(MENAFN - Arab News) On the eve of the convening of the Arab Summit in Baghdad on March 29, doubts are rife about its chances of success. The venue itself is problematic.
The last time Arab heads of state met in the Iraqi capital was more than 20 years ago, in May 1990, when Saddam Hussein was perhaps the most powerful leader in the region. Iraq had just emerged from a long and devastating war with Iran. Baghdad symbolized unity, resistance and regional influence. It had fought a war on behalf of a Sunni Arab world against Iran. Few months later Saddam would commit a fatal mistake by invading neighboring Kuwait, thus unleashing a series of geopolitical events whose effects are still with us until today.
Baghdad is a different city today. Arab leaders, at least those who would decide to attend, would be greeted by Prime Minister Nuri Al Maliki who symbolizes the political dominance of Iraq's Shiite majority. In contrast to the last summit held in the Iraqi capital, Baghdad today is closer to Tehran than to some Arab countries.
The convening of the summit, which was not held last year because of the political turbulences that were sweeping the Arab world, should represent a major victory for Iraq's new rulers. It is held in a country that was the victim of an illegal Anglo-American invasion and occupation until few months ago. The host of the 1990 summit was toppled and later executed under a plan to impose regime change on an Arab country by foreign powers. Arab attendance of the summit should close the books on that dark and controversial period. But Baghdad is not a beacon of freedom and democracy. Iraq remains a dangerous place, afflicted by sectarian violence and ethnic divisions. Its political system is barely functional and it is considered by many as a failed state.
Still the summit will take place in the aftermath of one of the most important political events in recent history; the Arab Spring. The region has changed dramatically in the last year or so that the Arab League itself appears as an anachronistic institution that is barely capable of reflecting the seismic changes that had taken place. As much as Baghdad's political weight has been altered, the summit will be held without Syria and certainly with transitional representatives from Egypt, Libya and Yemen.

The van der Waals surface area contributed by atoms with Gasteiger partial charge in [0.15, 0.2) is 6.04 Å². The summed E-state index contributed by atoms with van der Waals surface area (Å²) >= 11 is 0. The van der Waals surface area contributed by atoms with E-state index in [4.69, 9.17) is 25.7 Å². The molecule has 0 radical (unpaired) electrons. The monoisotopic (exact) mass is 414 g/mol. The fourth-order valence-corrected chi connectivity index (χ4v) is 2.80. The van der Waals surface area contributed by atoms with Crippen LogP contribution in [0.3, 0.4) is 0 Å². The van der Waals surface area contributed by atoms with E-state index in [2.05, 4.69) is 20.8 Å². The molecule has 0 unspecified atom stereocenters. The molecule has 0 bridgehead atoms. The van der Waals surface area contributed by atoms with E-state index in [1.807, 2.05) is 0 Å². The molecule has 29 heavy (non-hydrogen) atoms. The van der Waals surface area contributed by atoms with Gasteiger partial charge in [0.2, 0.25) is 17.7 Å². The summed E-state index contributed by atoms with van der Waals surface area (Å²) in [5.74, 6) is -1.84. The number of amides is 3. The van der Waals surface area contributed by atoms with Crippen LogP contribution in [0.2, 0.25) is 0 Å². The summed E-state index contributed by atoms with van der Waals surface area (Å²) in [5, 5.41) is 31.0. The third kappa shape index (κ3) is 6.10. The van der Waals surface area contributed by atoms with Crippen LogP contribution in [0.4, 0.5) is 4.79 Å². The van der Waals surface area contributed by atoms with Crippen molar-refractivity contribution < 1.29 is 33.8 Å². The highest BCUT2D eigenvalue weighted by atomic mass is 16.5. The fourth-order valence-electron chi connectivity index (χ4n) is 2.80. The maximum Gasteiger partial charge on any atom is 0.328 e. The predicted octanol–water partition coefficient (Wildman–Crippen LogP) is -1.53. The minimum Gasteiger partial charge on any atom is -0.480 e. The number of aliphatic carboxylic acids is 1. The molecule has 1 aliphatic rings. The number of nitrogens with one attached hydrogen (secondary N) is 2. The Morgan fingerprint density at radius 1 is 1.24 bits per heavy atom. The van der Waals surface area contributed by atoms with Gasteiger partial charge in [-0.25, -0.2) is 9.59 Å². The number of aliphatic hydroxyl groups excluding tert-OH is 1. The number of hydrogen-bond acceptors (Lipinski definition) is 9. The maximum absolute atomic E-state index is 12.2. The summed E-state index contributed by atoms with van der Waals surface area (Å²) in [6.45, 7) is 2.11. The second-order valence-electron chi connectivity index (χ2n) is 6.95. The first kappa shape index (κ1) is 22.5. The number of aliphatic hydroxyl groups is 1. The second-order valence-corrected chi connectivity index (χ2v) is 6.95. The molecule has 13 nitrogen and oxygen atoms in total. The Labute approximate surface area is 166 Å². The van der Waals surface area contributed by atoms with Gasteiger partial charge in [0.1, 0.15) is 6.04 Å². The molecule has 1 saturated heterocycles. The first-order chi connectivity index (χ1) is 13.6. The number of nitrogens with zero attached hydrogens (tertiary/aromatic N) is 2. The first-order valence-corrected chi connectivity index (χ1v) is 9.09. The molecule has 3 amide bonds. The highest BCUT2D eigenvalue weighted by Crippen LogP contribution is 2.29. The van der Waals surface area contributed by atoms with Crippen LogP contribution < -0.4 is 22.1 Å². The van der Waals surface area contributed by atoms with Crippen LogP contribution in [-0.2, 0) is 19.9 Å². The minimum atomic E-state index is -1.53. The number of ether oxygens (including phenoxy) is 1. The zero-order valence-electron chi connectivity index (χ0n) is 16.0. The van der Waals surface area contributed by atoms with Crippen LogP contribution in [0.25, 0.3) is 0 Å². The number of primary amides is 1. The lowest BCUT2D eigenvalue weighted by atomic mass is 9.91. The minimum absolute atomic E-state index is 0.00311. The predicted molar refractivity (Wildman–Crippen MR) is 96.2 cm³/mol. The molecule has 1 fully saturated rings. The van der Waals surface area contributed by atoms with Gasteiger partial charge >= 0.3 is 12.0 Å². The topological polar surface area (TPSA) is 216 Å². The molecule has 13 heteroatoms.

Arab League Secretary-General Dr. Nabil Al Araby has said that leaders will be discussing the Syrian crisis and the Palestinian cause. But while the Arabs are divided on the former, little is expected to be achieved on the latter. Those who hope that the summit will discuss means to restructure the Arab League so that it reflects the new regional realities will be disappointed.
Iraq hopes that between 12 to 13 leaders will make it to the summit. Its immediate concern will be focused on providing security for its guests and not much on arriving at historic resolutions. Syria is a divisive issue on which the host disagrees openly with other countries in the region. The basic minimum that can be expected is to reiterate support for previous resolutions and extend backing for the mission of UN-Arab League mediator Kofi Annan.
On the Palestinian issue, the Arabs will reaffirm their support for a negotiated settlement based on the Arab Peace Initiative while calling on the international community to assume its responsibility in standing up to illegal Israeli measures in the occupied territories. Palestinian President Mahmoud Abbas will receive all sorts of verbal patronage but in the absence of a breakthrough in concluding internal reconciliation he will be facing pressures as well.
One thing is certain and that is that the Baghdad summit will be anything but remarkable. Egypt will be busy preparing for its presidential election, the first since the toppling of Hosni Mubarak. Libya, Tunis and Yemen have enough domestic problems of their own. The Gulf countries will find it difficult to demonize Iran when the host has special relations with Tehran, while attempts to discuss the uprising in Bahrain will be foiled by the GCC group.
What will be interesting though is to see how the summit addresses the phenomenon of the Arab Spring. Unless the new leaders of Tunisia, Egypt and Yemen attempt to make it a main subject of deliberations in the summit, chances are most leaders will want to avoid it. Such attitude will underline the out-datedness of the Arab League as a representative of Arab hopes and aspirations.
The Arab Spring remains a controversial subject for millions of Arabs. It certainly warrants the attention of the entire region and perhaps the rest of the world. The future of countries that had gone through the tests of popular uprisings and regime change represents the biggest challenge to the region. The swift rise to power of moderates and conservatives in these countries is a major event of earth-shattering consequences. The questions of democratic transition, pluralism, human and women rights, civil society, federalism and decentralization, Shariah law and even secularism have never been so crucial to the people of the region and their immediate future.
It is unlikely that such debates will take place at the Baghdad summit. But if the Arab League is not the right venue to discuss such existential issues that matter for millions of Arabs then where else?